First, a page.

Jude Bellingham has just turned 17.
And hype there is. Manchester United emerged as the prime transfer admirer, with the proposed fee rising through £15m, to £20m, even £25m for a kid who, under FA rules, has only just been able to sign a professional contract.
Discussion about his ability always focuses on his maturity, his personable nature and, of course, his boundless, untapped talent. Bellingham is also represented by his family, who are rightly protective of him and are appreciative of the relationship they have cultivated with Birmingham. All parties are confident of his continued progression.
This all sounds like a consummate example of how a young player should be handled by everyone around him. So what could go wrong?
Well, the wrong move could happen.
When looking at Bellingham's statistics - it's even visible from his heat map - we see a player who is still finding himself, working through the possibilities to find out which position he will eventually settle into. He has been deployed in centre midfield, he's been deployed on the left, deployed on the right, and even as part of a two-pronged strike-force. It's testament to his all-round ability that he has performed well enough in each position to earn his manager Pep Clotet's trust.
“He has been watched since he was 13 or 14," Clotet, who is departing at the end of the season, said of his player recently.
"For the Middlesbrough game [in October] half of Europe was here [scouting]. He is used to it and I am used to it. It’s his club, he is living a dream that comes from the work that he and a lot of people in the academy put together to reach this level."
The economics mean that Birmingham, who made a £37.5m loss in the 2017/18 and who sold Che Adams to Southampton for £15m in the summer of 2019 to offset more losses to come, would accept a bid anywhere near what was proposed.
Meaning whether Bellingham wanted to stay or not, his club's predicament means he has been forced to make a call. Manchester United may look a more attractive proposition now than perhaps in February, but with Mason Greenwood emerging and Jadon Sancho still on the radar, Bellingham wouldn't be immediately playing games and that's what he needs to continue to develop.
Given it's still difficult to define where Bellingham will play in the future, though he does have six goal contributions (four goals and two assists) this season, statistics are less important than where the development can continue, and where better than Borussia Dortmund? He does like to progress the ball forward wherever possible, but there is a clear estimation of the options available, a sharpness of thought, and an understanding of the team dynamic that places him ahead of many of his peers.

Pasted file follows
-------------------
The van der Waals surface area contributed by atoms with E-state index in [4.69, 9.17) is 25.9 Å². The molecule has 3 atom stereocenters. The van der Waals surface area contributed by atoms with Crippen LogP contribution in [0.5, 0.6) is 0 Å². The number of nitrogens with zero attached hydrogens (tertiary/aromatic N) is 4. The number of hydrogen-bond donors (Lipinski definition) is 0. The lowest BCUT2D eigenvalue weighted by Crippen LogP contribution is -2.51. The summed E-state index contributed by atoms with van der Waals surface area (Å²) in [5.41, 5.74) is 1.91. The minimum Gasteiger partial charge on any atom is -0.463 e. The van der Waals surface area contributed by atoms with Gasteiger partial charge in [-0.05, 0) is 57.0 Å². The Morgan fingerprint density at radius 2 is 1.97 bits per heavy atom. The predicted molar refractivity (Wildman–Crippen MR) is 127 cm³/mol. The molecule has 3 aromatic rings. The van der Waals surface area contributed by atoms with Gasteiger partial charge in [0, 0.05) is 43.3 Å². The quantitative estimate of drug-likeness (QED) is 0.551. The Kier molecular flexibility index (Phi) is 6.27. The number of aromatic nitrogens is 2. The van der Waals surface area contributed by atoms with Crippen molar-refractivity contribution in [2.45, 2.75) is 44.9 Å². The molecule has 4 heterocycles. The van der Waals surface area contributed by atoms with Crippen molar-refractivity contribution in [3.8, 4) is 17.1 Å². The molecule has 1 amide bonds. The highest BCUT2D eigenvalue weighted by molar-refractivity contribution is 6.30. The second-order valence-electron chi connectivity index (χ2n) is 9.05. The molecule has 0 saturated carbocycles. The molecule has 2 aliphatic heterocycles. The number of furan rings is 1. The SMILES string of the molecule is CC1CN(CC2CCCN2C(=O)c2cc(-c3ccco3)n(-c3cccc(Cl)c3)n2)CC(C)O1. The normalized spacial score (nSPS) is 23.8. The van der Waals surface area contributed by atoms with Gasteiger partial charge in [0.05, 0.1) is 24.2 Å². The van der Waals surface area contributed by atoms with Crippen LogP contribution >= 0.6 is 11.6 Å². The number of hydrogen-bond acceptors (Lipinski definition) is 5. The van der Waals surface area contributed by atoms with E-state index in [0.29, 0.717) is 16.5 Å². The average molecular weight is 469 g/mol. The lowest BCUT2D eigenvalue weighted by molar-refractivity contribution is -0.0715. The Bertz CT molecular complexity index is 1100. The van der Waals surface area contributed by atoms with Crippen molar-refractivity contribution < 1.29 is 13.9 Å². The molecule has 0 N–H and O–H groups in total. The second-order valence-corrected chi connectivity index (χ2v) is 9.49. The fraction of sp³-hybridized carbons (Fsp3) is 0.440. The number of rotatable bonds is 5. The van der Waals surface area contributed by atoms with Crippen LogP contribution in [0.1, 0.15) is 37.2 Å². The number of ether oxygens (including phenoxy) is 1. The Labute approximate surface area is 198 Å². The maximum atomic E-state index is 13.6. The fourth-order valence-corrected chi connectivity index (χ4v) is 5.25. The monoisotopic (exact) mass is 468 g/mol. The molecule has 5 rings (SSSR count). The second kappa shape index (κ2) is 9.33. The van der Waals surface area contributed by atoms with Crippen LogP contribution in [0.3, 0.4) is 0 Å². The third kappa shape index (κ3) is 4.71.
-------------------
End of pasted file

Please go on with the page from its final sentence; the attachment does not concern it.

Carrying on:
Yes, he sometimes makes the wrong decision and yes, he can drift in and out of matches. But, again, he is 17. As Clotet alludes to, he is learning his trade in one of the top 10 leagues in Europe and going to a place like Dortmund is a decision that is very much correct.
A move to a Manchester United, thrilling but dysfunctional in equal measure, would likely be an error. With Brandon Williams and Mason Greenwood breaking through while Marcus Rashford has came to the fore in a team not doing well, there's only so many developing players a club still in transition can handle.
Dortmund's entire set-up is to offer players the type of platform that guarantees them minutes in a top-class league, in an exciting, offensive approach. Sancho is the quite obvious example of what can be achieved, but it's not only him; Giovanni Reyna is himself just 17 and big things are expected, while Christian Pulisic is now showing Chelsea what he learned in his time at Signal Iduna Park.
With respect to the Championship it's sometimes more of a battle physically than tactically, and therefore that's what Bellingham needs to develop. It would be hard to argue with the suggestion that the Bundesliga currently has the most talented crop of players spread throughout the league and Bellingham will relish featuring, regularly, in that environment.
Football is jam-packed with prodigies who were expected to progress from illustrious beginnings - Michael Johnson at Man City, and the Everton duo Michael Branch and James Vaughan, youngest ever Premier League scorers in their times, spring immediately to mind. There are a thousand more who also made the wrong move at the wrong time and will look back with regret.
Bellingham doesn't need to rush a single thing. He'll move when he is good and ready. And he needs to realise that move to Manchester United, at this moment in time, is a threat to everything he wants, and hopes, to be.